• Council’s
      • Instigation (reportedly by Mayor Magee) of an Interim Protection Order for Frogmore in Jan, 2015
      • 2/2/2015 6 to 3 decision to proceed with Heritage Protection based on the January, 2015 Heritage Advisor’s Report (For Protection Crs. Sounness, Okotel, Lobo, Delahunty, Esakoff and Magee; Against Protection Crs. Pilling, Hyams and Lipshutz)
  • based on
    • reliance on an inappropriate process (the planning permit approval process) to determined Heritage Values vs. the appropriate Planning Scheme Amendment process
    • reliance on an outdated (2002) Municipal Wide Heritage Assessment that recognised Frogmore as significant but excluded it from Heritage Protection in part because in was not located in a heritage protection area.   This flawed 2002 application of  the “safety in numbers” concept to heritage determination overrode the January 2015 assessment (which in addition to many other factors), recommended protection due to it’s individual location (rarity) and took into account social and demographic changes that had occurred since 2002. “It’s a victim of it’s own rarity”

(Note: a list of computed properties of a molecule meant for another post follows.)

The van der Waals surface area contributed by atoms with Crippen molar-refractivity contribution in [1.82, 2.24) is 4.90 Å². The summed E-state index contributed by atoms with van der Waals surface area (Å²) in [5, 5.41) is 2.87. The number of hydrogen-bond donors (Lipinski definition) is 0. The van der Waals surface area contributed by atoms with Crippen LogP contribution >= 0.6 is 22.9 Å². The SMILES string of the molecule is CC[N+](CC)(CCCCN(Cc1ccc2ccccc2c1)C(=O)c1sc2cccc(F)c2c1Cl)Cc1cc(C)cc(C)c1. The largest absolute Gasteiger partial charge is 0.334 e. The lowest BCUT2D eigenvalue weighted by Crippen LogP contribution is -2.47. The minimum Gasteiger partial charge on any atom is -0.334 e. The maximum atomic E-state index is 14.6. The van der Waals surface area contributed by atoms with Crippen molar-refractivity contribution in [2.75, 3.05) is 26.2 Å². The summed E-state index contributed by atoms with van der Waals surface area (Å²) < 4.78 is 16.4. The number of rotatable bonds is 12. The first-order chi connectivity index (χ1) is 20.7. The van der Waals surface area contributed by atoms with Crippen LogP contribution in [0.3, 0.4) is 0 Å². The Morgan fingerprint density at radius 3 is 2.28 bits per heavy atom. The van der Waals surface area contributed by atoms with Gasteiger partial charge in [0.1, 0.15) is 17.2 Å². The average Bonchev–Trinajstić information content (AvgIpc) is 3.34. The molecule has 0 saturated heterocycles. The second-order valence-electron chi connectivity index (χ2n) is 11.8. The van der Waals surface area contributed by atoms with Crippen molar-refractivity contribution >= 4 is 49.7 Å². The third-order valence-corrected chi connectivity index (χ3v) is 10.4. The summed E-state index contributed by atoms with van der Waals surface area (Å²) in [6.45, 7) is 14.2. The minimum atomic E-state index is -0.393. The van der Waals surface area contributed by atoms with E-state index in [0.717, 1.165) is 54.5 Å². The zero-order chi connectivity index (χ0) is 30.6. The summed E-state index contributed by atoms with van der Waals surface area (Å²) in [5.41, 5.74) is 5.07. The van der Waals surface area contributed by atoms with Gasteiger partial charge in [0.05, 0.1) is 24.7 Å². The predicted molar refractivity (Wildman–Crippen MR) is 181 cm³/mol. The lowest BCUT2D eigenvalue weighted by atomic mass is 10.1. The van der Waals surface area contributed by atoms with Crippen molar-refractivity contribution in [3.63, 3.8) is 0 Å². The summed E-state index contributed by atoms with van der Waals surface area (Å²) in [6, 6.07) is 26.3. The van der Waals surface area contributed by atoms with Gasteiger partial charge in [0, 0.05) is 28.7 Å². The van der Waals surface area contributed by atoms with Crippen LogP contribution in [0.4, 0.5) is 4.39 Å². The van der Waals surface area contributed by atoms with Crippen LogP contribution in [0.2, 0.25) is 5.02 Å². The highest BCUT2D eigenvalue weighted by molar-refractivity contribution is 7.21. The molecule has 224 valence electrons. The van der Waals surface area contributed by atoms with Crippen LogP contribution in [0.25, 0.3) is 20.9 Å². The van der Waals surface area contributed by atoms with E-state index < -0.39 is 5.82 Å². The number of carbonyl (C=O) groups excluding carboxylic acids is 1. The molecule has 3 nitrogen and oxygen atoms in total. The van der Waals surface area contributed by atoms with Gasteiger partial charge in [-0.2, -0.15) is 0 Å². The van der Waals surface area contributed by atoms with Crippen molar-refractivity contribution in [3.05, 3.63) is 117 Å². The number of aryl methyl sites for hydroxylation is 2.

• that the potential purchaser (Jewish Care) had acted in good faith and undertaken significant expenditure in identifying and negotiating the site for re-development as an Aged Care Facility. FYI – caveat emptor is not listed as either a planning or heritage consideration
    • an unsubstantiated determination of Net Community Benefit of 120 beds. With 120 beds equating Jewish Care’s assessment of site potential if Frogmore wasn’t retained.  Clearly, this net community benefit calculation ascribes a zero value to heritage.